Thursday, January 20, 2011

Just Words

Repeating phrases. Sometimes that is all that comes to me when I try to sit down and post to this wonderful little blog of clutter. Unfortunately for you, dear reader, that means that what you are exposed to is an inordinate amount of inane ramblings that are better fit on a cocktail napkin and then tossed after it has absorbed the bar's evening accumulations. But I digress.

Two days ago, I woke to the words of the greatest expository speech ever produced. The words of Dr. Martin Luther King, Jr.'s "I Have A Dream," speech is widely known and often praised as one of the greatest works of contemporary oration. Perhaps it is the one of three pieces of the last century's only notable and quotable pieces of public speaking that the public can turn to and reflect upon and find some message in at any given time. While parts of the speech were scripted, other parts were spontaneous. The portion we have come to know was pieced together from previous works of Dr. King made into a new entity, the way proper oration and extemporaneous speaking should be done. While the message is powerful and the words significant, I am not going to post about that whatsoever.

Instead, I plan to post about tapeworms and toasts.

Yes. Tapeworms.

Bare with me now, it all has to do with extemporaneous speaking and the ability to take ideas from different places, form cohesive sentences, and then make a lasting impression. I will get to the tapeworm in just a moment.

Years ago, when I was a smart-ass freshman in college, fascinated with the determinist workings of sociobiology and the writings of Nietzsche, I was trapped in a colloquium course. For those unfamiliar with this pedagogic style, at my institution,  colloquium courses were attempts to combine writing composition, public speaking, humanities into one cohesive year-long course of study. In other words, "Everything you should have learned in high school, if your school had bothered to teach you, or you paid attention."Not to sound like an elitist, but the class was far beneath me, and I had little ability to leave. Instead, I went through the motions, wrote my "A" papers, played devil's advocate, and presented logical arguments in debates. I also played the roll of agitator.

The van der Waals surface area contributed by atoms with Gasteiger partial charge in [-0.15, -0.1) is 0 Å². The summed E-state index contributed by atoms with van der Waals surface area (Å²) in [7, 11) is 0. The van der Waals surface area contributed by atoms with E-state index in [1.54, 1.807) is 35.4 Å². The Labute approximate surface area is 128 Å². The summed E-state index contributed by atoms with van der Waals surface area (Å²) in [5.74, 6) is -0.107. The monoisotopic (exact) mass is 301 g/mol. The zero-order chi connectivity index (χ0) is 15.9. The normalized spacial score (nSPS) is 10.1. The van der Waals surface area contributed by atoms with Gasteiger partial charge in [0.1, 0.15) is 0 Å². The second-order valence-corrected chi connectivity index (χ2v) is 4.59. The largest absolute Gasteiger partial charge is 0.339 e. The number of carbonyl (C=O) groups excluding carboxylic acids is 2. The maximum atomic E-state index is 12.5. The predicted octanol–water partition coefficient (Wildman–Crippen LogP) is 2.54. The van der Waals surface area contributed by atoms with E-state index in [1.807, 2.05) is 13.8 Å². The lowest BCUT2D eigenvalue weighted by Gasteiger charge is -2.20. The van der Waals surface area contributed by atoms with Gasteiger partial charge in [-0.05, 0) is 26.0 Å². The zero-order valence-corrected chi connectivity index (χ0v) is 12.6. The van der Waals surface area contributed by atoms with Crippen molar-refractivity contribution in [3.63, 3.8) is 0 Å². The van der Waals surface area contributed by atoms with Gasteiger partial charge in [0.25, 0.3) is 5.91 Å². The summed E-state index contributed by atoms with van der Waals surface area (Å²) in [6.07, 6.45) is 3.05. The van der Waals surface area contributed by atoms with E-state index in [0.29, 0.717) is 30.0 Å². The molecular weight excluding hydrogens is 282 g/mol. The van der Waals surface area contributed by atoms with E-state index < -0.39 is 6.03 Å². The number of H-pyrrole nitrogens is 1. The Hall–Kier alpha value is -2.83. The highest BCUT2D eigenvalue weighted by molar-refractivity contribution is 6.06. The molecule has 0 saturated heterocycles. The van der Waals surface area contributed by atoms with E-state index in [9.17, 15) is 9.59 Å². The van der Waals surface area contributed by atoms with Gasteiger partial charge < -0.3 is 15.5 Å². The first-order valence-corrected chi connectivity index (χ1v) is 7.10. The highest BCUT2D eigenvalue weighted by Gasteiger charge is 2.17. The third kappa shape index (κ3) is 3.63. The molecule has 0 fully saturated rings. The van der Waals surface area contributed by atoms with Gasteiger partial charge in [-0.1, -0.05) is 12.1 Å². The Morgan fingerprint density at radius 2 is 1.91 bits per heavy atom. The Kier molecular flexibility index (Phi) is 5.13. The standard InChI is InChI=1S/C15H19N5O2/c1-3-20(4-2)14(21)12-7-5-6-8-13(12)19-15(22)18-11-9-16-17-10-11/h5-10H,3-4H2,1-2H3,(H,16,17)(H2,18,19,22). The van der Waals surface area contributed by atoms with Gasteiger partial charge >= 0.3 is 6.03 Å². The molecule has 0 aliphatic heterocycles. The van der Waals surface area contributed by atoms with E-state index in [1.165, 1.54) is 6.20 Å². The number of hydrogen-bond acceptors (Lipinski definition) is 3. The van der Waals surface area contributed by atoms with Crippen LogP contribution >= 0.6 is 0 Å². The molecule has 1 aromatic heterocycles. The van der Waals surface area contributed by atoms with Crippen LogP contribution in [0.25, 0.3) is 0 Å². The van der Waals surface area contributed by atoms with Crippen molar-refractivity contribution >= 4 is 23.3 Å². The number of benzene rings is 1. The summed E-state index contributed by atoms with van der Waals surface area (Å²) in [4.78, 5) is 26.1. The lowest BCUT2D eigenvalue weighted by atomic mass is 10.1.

At one point in the year, it was decided that we were going to work on extemporaneous speeches. I thought this would be a great exercise. I had once been on my high school speech team and competed quite successfully. Extemporaneous speaking was a fun challenge, I loved having to riff on challenging ideas, literature, poetic thoughts, or obscure concepts. As a class we decided to come up with topics.

The first suggestion: What is your favorite color and why? I gagged. Immediately I protested, this isn't how extemporaneous, or, "On-the-Spot" as we were calling it, speeches should go...We need something timely, topical, challenging. The professor quieted me down and took another suggestion: If you were running out of your burning house what three things would you grab?